In the 1960s across the United States resident populations increasingly fled city centers as interstate highways split neighborhoods, crime rates increased, and blight ensued. Along with the rest of the nation, Utah continued the suburbanization and sprawl that began in earnest following WWII, and small commercial districts lost customers in the process.
Strip malls became the new “commercial district” serving residential sprawl. Several small shops located under one roof with plenty of parking available seemed to be the answer for those wanting to forego the trip to a major commercial/retail center. Developers could put up a strip mall quite inexpensively, often with tax incentives from the local municipality. Low rental rates attracted lessees.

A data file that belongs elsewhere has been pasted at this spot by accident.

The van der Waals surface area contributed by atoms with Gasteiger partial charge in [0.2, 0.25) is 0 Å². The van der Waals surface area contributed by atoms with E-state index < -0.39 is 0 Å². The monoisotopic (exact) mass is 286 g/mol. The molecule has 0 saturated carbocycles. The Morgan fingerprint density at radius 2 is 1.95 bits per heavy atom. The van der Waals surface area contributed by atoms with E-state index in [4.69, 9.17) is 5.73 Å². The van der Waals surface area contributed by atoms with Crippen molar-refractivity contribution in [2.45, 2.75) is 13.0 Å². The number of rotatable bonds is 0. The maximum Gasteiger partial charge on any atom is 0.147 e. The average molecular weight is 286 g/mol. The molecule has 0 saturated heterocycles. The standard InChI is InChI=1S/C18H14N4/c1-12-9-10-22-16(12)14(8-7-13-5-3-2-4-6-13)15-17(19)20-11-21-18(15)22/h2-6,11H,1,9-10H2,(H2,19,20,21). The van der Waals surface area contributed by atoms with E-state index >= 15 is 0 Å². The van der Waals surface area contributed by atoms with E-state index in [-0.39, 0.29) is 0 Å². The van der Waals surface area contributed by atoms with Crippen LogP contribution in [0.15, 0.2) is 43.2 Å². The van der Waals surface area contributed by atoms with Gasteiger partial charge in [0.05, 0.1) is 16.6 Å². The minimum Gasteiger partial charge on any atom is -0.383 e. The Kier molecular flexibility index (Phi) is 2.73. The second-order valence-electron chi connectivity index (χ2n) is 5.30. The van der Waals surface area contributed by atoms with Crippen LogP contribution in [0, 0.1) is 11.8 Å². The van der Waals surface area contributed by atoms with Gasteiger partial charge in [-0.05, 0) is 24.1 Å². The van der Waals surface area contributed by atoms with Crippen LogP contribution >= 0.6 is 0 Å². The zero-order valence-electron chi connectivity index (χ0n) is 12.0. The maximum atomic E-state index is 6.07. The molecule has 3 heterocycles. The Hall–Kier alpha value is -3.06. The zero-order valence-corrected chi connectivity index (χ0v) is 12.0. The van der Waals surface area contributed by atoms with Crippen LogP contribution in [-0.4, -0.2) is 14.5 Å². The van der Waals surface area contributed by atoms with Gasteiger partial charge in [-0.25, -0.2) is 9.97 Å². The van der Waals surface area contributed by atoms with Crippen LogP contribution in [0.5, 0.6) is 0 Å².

Strip malls come in a variety of formats (usually a box) but are typically distinguished by a unified exterior theme and entries to each individual shop.
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